We should always have a detailed explanation and conversation about this compromise they will experience before finalizing the treatment plan to prevent surprises and showing your patients with an All-on-4 model and then a model of a traditional bridge. If the bulk is the problem for them, then they should consider options that only replace tooth volume. 

Because of the reduced bulk restorations, in both vertical and horizontal, more implants likely will be required to support the bridge to reduce pontic spans and the risk of fracture. Distal cantilevers may need to be shortened. The implants were placed more posteriorly, which could result in the need for grating. Due to lower cost and reduced treatment time, patients may choose the traditional All-on-4 bridge after consultation. In more cases, patients are more likely to agree with any compromises when they have options to choose from and know about any limitations before the treatment. 


           Its value is overlooked when recommending dual-arch treatments. Periodontal mechanoreceptors (PMRs), which are present in the periodontal ligament, make your teeth sensitive to low forces. A dental ligament does not have any periodontal ligament, and it takes 10 times more force to register the same proprioception as a tooth. It is associated with a dental implant that is similar to the tooth affected by local anesthesia. Patients feel difficulty in recognizing premature or excessive occlusal contacts. Because of the lack of feedback, they generate excessive biting forces. Patients with dual-arch are more likely to bite excessively than patients with the remaining teeth. Results in the fractures of the restoration or bone loss. With refined motor movements, chewing efficiency is well increased. With dual-arch implants, less refined movements result in poorer chewing efficiency, and great stress, and implants due to angled forces.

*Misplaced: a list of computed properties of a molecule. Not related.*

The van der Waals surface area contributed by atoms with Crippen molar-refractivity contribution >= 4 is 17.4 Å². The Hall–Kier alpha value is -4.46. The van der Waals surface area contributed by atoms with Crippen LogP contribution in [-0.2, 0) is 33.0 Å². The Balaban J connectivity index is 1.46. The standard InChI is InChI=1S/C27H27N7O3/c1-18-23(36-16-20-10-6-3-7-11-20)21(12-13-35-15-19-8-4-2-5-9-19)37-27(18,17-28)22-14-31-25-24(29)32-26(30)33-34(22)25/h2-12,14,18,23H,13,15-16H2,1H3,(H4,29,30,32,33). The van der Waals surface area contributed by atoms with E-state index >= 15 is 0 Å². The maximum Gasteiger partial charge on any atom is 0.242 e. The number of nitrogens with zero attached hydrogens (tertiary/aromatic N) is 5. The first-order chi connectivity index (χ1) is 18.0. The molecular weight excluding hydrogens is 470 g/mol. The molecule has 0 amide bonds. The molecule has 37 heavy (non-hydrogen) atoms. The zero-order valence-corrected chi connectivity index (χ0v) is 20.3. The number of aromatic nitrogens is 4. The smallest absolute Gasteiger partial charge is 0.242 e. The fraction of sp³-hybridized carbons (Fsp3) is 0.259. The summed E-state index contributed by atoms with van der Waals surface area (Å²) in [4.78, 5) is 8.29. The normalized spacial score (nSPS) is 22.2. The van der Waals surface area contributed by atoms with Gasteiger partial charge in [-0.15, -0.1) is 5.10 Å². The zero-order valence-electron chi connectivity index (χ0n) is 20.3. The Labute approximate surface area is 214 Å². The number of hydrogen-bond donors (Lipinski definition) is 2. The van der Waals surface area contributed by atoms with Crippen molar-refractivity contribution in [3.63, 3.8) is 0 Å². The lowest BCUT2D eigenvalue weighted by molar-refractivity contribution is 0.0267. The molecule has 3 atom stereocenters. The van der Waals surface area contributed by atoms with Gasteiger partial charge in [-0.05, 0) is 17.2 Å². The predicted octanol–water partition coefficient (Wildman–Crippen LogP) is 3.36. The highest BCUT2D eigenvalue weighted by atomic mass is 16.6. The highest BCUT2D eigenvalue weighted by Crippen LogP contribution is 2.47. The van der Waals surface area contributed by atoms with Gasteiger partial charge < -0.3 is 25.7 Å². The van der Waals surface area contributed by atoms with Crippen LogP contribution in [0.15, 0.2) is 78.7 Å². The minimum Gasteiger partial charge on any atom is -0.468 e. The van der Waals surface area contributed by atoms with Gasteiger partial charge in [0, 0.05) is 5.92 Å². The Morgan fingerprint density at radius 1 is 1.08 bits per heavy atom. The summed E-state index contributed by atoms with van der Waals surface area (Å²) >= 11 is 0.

Parafunctional habits-such as bruxism, clenching, and irregular chewing cycles, impact your treatment decision. Teeth can detect forces, readily than implants. In the treatment, naturally saved teeth may enable patients to sense the parafunction better. This will increase the chances of them by modifying the negative behavior. 

Suppose it is necessary to replace all of your teeth when parafunction is present; you just want to consider recommending a bar-supported overdenture. This is a technical procedure, but it may be modified from your patient’s visions of fixed bridges. The overdenture can be removed in the night and can be replaced with a flat-planed night guard, protects the final prosthesis, and reduces strain on the supporting implants and bone. 


           All-too-common scenario, in which a patient presents with a full upper denture, maybe even an upper All-on-4, and decayed and missing lower teeth. If the bicuspids and canines have minimal mobility and are mostly intact, then I would consider saving the tooth. The risk of developing further periodontal disease is likely less than the risk of fracturing the prosthesis or damaging the implant or bone complex due to overly aggressive chewing or parafunction. 

Let us take another scenario, except five of the six bicuspids and canines have class V decay, four have interproximal decay, and the teeth are covered in plaque. The cavities present aren’t that big, which can be fixed, but how do you feel about the future prognosis? The patients are said to increase their home care, visit the dentist more frequently, and significantly reduce their sugar intake. The Risk of losing the teeth to decay in the no-too-distant future likely exceeds the risk of prosthesis fracture or loss of bone. So, here the best treatment for this patient is an All-on-4 bar overdenture. Apart from the ability to reduce stress, this treatment will accommodate a simplified oral hygiene protocol. You just want to enquire more of time with this kind of patient before the final treatment decision. 


  • “Look better, feel better.” Missing teeth replaced and having a smile on your face, and able to speak properly. When you look and feel better, you increase your level of confidence in yourself. 
  • “Convenience.” These dental implants are permanent in your lifetime. They don’t require any removal for cleaning like dentures, and there are non-messy adhesives to deal with.
  • “Improving your oral health.” Missing teeth are bad for gums and bones, but implants can keep them healthy. 
  • “Eat better.” With the restored chewing ability, you can eat whatever you love to eat.
  • “They last a long time.” Most of them are made up of titanium and are quite durable, and most of the implants last a lifetime with proper care. 

We really feel blessed to have these implants in our armamentarium as options for replacing the missing teeth. In the past days, the patients seemed to be very happy, just able to chew again, and they were appreciative. Nowadays, patients seem less stressed by the awkward feel of All-on-4 bridges and of the amount of time the procedure takes. I suspect this trend will continue as they become even more educated about their options.